Fitness Tip

Fitness Tips


Lana Pacheco, Fitness Director & Certified Personal Trainer

Regular exercise is important, and not just for getting to and/or maintaining a healthy weight. Daily activity also helps to alleviate joint pain and stiffness, improve flexibility and balance, keep body systems such as digestion working smoothly, and reduce stress. It can even make you happier and more productive.

But you don’t have to be a gym rat to gain these benefits. Any activity is better than none, and virtually anyone, at any age, and any fitness level can perform these few simple exercises. Start slow, work at your own pace, and enjoy the physical, mental, and emotional benefits of exercise.

Walking: The physical and mental benefits of walking are both well documented. But what makes walking a truly great exercise is that it is completely adaptable to any fitness level. Burning calories requires walking at a brisk pace over an adequate distance, but even a short walk at a slow pace can produce physical and mental benefits. If you are a new user of the treadmill, make sure to have a trainer teach you how to safely use this great “walking machine.” Better yet, come to one or all of our Skillmill demos during the month of April.

Dancing: Much like walking, dancing has both physical and mental benefits. How can you not feel happy moving along to your favorite songs? Also like walking, dancing can be adapted to suit the fitness level and physical capabilities of the dancer. Again, the harder and longer you dance, the more calories you’ll burn, but a short burst of dancing at low intensity will relieve stiffness and stress. Parkpoint offers many dancing opportunities for you. Try Zumba, NIA, or African dance.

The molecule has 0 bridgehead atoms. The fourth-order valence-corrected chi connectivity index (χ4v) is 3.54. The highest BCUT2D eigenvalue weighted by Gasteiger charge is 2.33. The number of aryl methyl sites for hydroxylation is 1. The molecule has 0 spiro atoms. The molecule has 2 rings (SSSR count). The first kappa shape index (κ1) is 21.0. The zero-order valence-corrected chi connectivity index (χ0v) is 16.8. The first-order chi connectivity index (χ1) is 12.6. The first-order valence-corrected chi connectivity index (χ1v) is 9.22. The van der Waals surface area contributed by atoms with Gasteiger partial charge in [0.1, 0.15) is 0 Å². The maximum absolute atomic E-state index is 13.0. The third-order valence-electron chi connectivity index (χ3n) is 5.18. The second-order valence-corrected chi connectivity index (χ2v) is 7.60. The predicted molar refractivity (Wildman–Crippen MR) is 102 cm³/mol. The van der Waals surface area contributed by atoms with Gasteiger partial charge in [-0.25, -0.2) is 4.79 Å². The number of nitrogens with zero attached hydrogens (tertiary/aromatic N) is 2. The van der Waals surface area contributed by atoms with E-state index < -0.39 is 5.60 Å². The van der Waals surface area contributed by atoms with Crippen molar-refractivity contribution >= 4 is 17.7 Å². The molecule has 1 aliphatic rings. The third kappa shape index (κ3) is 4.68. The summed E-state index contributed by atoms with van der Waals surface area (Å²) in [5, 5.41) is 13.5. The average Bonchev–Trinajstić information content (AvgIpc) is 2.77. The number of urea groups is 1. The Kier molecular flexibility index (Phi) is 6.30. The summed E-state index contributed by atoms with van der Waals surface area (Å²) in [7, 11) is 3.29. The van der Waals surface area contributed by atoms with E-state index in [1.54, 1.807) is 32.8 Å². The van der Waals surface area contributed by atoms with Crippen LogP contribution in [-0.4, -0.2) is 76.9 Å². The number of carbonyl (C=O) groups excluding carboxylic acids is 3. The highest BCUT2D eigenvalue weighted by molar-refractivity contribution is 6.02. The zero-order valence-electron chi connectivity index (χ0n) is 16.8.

Stretching: Stretching first thing in the morning helps eliminate muscle and joint stiffness from sleep and stimulates circulation, which slows during sleep. Similarly, stretching before bed helps relax both body and mind to promote better sleep. And stretching for a few minutes every hour or two throughout the day will keep muscles from cramping. Whether it’s a few simple stretches or an entire yoga routine, stretching reduces both physical and mental stress. It will improve flexibility and balance, as well as sharpen concentration and boost your mood. At Parkpoint, we have a variety of Yoga class options and styles. Find the one for you.

Jumping: An easy way to get your heart going is to jump up and down. This might sound like a high-intensity exercise (and under normal circumstances, it is). But with a few adjustments, jumping can be a simple, effective, low-impact, and low-intensity exercise. Believe it or not, whatever your fitness level, you can make the jump to better health. Try just a few straight up and down jumps with your hands on your hips; you don’t have to jump very high. Progress to hands overhead, working up to jumping jacks a few at a time. For low impact and low intensity, simply bounce up and down on your toes. To up the intensity, try twisting side-to-side as you jump, or pulling your knees to your chest.

Leg Raises: Another simple exercise that just about anyone can do is the leg raise. Leg raises can be done sitting or standing, and you can raise your leg a little or a lot, depending on your fitness level. Leg raises can be done a variety of ways to work different muscle groups. You can lift your leg in front of you to stretch calf and hamstring muscles, behind you to stretch quads and glutes, or out to the side to work inner and outer thighs. Standing leg raises have the added advantage of testing balance. Increase the intensity of this exercise by pulsing the raised leg.

Arm Raises/Circles: Like leg raises, arm raises can be done by virtually anyone, anywhere—sitting, standing, or lying down. For a little greater intensity, you can add small hand weights. As with leg raises, you can also pulse the arm in the raised position to make the muscles work a little harder. A variation of the arm raise is the arm circle. Holding your arms out to the side at shoulder height, rotate your shoulders forward and then backward. If you can, do both smaller, tighter circles, and larger, wider circles, and vary the pace of rotation. For an easier variation, simply roll your shoulders forward and backward.